In my experience of more than 10 years of missions work, it seems like we’re always beginning again. On the one hand, that can be frustrating. I used to think you should begin at the beginning, then keep going until you get to the end. Make a plan, work the plan, see the results. But I have come to realize that missions is a process of trial-and-error, and any process of trial-and-error involves many beginnings. An author has a wastepaper basket full of crumpled-up beginnings. Inventors have countless scrapped designs which they’ve replaced with new ones. Missions works the same way. The key is whether or not you learn something along the way.
The day I visited the village of Röszke, Hungary, it was relatively quiet. At times the refugees seemed to barely outnumber the T.V. reporters and police. Our OMS team had brought a van load of food, water, and supplies to the makeshift refugee camp. Along with many other volunteers, I helped clean up garbage. Little did I know that in less than 48 hours this place would be the site of riots as angry refugees tried to force their way past a newly erected border gate while the police repelled them with water cannons and tear gas.
We left Röszke on Monday afternoon at about 4pm. Even while we were still on the way back to Budapest we saw the reports that the Hungarian government had closed the border earlier than previously announced. We had a feeling trouble was coming.
For the 21st consecutive year OMS held an English camp here in Hungary. Our two-week camp was in the city of Vác, which is about 50 km north of Budapest. We have held English camps there for several years.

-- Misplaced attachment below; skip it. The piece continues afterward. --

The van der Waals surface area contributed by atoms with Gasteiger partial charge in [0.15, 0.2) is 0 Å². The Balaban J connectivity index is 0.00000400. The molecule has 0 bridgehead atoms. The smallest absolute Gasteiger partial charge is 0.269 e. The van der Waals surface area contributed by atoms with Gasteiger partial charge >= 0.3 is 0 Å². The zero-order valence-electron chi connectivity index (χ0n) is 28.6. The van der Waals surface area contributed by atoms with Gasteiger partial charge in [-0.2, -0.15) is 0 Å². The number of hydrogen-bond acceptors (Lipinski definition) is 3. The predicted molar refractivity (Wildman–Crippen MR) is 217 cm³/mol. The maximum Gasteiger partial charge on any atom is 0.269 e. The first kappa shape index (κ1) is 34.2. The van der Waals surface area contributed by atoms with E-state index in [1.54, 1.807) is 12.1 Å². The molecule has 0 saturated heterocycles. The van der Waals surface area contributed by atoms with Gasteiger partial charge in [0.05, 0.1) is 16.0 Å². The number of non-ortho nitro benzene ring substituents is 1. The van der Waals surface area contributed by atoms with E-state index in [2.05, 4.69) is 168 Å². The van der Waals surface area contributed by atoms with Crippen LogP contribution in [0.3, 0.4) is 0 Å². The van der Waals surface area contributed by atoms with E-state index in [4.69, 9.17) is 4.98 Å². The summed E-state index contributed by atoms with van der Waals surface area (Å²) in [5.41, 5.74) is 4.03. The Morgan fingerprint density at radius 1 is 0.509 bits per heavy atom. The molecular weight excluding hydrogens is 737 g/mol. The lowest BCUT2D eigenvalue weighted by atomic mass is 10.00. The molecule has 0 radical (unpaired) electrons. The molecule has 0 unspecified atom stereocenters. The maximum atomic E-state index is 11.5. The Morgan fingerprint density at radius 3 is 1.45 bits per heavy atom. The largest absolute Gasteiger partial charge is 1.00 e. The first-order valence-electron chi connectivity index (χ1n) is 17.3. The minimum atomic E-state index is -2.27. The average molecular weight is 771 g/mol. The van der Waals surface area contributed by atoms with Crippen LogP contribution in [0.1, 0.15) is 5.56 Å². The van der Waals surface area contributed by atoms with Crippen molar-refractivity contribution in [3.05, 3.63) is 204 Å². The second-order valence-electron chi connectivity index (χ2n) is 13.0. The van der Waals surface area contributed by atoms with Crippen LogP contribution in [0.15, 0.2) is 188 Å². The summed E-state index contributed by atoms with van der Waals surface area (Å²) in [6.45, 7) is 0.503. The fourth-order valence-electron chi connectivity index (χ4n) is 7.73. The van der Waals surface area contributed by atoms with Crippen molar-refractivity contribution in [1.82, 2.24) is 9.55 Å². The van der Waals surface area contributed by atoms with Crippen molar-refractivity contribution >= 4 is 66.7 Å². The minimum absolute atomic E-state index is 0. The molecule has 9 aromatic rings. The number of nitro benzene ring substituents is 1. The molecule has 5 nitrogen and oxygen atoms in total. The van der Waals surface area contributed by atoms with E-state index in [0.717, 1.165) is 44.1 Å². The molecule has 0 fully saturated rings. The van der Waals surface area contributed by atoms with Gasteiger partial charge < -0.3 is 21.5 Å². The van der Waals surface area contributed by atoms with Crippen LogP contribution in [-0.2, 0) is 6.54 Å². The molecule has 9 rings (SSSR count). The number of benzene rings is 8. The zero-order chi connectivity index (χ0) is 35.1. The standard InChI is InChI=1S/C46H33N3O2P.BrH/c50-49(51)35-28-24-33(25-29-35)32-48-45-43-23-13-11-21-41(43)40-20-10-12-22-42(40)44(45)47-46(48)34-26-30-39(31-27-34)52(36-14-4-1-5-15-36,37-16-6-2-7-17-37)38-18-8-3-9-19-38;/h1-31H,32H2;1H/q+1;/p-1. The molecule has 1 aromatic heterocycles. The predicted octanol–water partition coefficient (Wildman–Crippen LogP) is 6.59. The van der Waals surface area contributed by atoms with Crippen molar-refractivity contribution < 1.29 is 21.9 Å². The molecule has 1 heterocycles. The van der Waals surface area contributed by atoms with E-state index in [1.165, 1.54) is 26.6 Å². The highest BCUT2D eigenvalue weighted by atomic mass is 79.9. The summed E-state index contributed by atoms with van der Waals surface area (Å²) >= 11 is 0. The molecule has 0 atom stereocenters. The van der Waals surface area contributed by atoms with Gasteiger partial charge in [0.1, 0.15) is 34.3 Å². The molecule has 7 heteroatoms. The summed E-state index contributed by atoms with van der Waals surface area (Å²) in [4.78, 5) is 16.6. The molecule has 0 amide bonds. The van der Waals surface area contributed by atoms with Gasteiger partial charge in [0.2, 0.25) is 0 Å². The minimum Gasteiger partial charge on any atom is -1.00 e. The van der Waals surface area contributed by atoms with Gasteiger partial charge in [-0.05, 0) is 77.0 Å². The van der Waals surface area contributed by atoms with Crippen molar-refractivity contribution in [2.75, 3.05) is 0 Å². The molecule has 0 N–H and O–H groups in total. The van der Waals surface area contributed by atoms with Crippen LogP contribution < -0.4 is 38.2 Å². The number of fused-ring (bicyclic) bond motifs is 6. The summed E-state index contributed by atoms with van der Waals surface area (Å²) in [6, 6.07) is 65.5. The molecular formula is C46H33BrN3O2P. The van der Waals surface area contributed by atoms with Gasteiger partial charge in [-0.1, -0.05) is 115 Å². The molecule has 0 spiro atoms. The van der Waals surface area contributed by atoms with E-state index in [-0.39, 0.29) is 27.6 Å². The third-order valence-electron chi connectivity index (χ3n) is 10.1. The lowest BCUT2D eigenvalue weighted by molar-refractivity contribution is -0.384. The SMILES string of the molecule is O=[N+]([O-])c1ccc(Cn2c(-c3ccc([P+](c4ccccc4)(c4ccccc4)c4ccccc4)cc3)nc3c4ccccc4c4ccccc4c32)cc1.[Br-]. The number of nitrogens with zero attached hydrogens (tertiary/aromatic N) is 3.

This year’s camp was noteworthy for several reasons. First, we had a large contingent of volunteers from abroad who came to serve alongside of us this year. Some of them were returnees from previous years but we also had several newcomers. We had foreign staff from the U.S., Canada, and Northern Ireland. We sensed a very high level of bonding with our staff this year, and they left Hungary very positive and enthusiastic about our English camp ministry.
Hannah once again participated as a camper this year, and she had two friends from her gymnastics club who came to camp as a result of her invitation. Both of them really enjoyed the camp. One of them had been to camp last year, and she said this year’s camp was better than last year’s. Afterwards I spoke with the parents of the girl who came for the first time, and she was very pleased about the spiritual aspect of camp. This was very encouraging for us. We presented the Gospel very clearly to all of the campers. It was so exciting to hear how God is using our camp ministry to reach Hungarian young people. There were at least 10 campers who said they had made a commitment to Christ during camp this year.
The big challenge facing our team now is following up with students who made commitments and involving them in discipleship. One of the projects I was assigned this year by our new field leader, Jonathan Long, was to write a series of discipleship Bible studies. So far I have completed four lessons on the theme of Knowing God. We are still working on getting them translated into Hungarian for use with students whose English is still somewhat minimal in some cases (though hopefully improved after English camp!). But we are also laying a foundation for future follow-up efforts by preparing materials for students who are just taking their first steps in the path of knowing God.
Now we are preparing to return to the U.S. for several months of deputation. We have many challenges before us over the next few months as we pack up, store our belongings here, move back to the U.S., and begin traveling through several states and Canada in order to raise support for returning to Hungary. We would like to be back in Hungary before English Camp next year. We look forward to sharing with many of our friends and supporters while we are stateside!